Stare at the Porsche Cayman for a while, and you realize this might be the best-looking Porsche in the automaker's lineup. I declared that when the first-gen Cayman hit dealerships in early 2006, and it's safe to say Porsche did it again.
This is no mere Boxster conversion. With its aggressive intake ports — nearly as gaping as the erstwhile Ferrari 360's — and trapezoidal center grille (psst! It's fake), the Cayman has simple flair. The taillights ape the Boxster's, with a cool bisecting fin that flows into a subtle tail-lid spoiler.
A lengthy center console joins the dashboard, and Porsche's tradition of taut leather and all-business aesthetic is on display. The console takes up some knee space, but the seats adjust to all manner of ranges, so tall drivers should still fit. Stick-shift cars have a heavy, deep clutch and medium, well-placed throws; like in the Boxster, the automatic gets proper left/right paddle shifters rather than Porsche's old forward/backward levers. I'm glad the automaker finally relented.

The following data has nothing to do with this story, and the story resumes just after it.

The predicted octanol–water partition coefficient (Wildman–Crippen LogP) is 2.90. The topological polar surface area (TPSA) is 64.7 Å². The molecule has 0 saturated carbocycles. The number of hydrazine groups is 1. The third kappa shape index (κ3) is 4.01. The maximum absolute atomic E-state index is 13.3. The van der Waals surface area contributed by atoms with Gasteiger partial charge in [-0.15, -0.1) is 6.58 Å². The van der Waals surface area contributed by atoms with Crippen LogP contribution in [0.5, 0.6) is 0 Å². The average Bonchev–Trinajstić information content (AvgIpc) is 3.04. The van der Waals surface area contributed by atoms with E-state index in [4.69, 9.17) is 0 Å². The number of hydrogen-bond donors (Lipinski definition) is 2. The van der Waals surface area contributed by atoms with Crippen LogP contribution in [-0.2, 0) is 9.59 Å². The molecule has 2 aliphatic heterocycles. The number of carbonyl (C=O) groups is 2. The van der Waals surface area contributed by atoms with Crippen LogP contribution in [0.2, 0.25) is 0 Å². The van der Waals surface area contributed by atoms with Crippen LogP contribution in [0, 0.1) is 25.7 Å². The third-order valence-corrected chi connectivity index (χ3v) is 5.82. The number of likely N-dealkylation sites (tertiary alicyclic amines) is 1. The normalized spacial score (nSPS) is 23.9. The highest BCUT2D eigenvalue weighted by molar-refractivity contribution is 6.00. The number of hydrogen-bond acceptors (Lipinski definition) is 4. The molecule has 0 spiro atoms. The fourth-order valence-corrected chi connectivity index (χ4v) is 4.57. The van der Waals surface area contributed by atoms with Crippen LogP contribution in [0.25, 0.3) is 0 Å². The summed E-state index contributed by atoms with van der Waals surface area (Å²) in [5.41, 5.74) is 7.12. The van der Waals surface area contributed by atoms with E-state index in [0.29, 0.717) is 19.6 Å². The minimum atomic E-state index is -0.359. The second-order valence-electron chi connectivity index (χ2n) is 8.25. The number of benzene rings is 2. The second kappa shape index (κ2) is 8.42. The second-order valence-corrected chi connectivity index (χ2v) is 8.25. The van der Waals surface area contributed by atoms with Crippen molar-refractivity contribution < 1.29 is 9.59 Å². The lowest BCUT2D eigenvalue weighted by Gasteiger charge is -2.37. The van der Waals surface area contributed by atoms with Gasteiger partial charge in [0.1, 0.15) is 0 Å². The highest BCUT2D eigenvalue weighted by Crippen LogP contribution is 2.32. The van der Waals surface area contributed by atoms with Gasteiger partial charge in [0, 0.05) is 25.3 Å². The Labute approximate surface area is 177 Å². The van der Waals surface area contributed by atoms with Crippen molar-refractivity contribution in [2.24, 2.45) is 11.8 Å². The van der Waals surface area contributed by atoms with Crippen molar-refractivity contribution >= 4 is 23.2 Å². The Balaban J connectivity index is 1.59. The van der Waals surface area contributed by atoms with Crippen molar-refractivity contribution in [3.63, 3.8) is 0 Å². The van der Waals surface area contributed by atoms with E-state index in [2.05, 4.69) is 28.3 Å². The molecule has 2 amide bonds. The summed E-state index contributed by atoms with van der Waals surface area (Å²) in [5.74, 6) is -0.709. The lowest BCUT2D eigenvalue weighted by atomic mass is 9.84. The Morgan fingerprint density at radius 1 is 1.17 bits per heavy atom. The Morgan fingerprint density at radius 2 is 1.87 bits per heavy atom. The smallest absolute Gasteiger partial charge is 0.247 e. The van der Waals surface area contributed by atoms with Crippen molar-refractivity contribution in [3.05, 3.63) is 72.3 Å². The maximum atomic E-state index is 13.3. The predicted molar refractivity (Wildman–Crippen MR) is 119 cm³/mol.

An under-hood storage compartment can swallow a healthy 5.3 cubic feet of space — the same as before — while the rear trunk area behind the engine can stow 9.7 cubic feet, up half a cubic foot over the last Cayman. Add it up, and you could easily fit a weekend's luggage for two, with extra belongings in two deep cubbies on the shelf behind the front seats.
With the PDK dual-clutch automatic — it stands for Porsche-Doppelkupplungsgetriebe, but you could also call it Pretty Damn Kwick — Porsche says the Cayman S hits 60 mph in just 4.6 seconds, making it as quick as the new 911 Carrera. The carmaker's mid-engine Cayman and Boxster sport near-unbelievable balance, and the latest Cayman should follow that pedigree.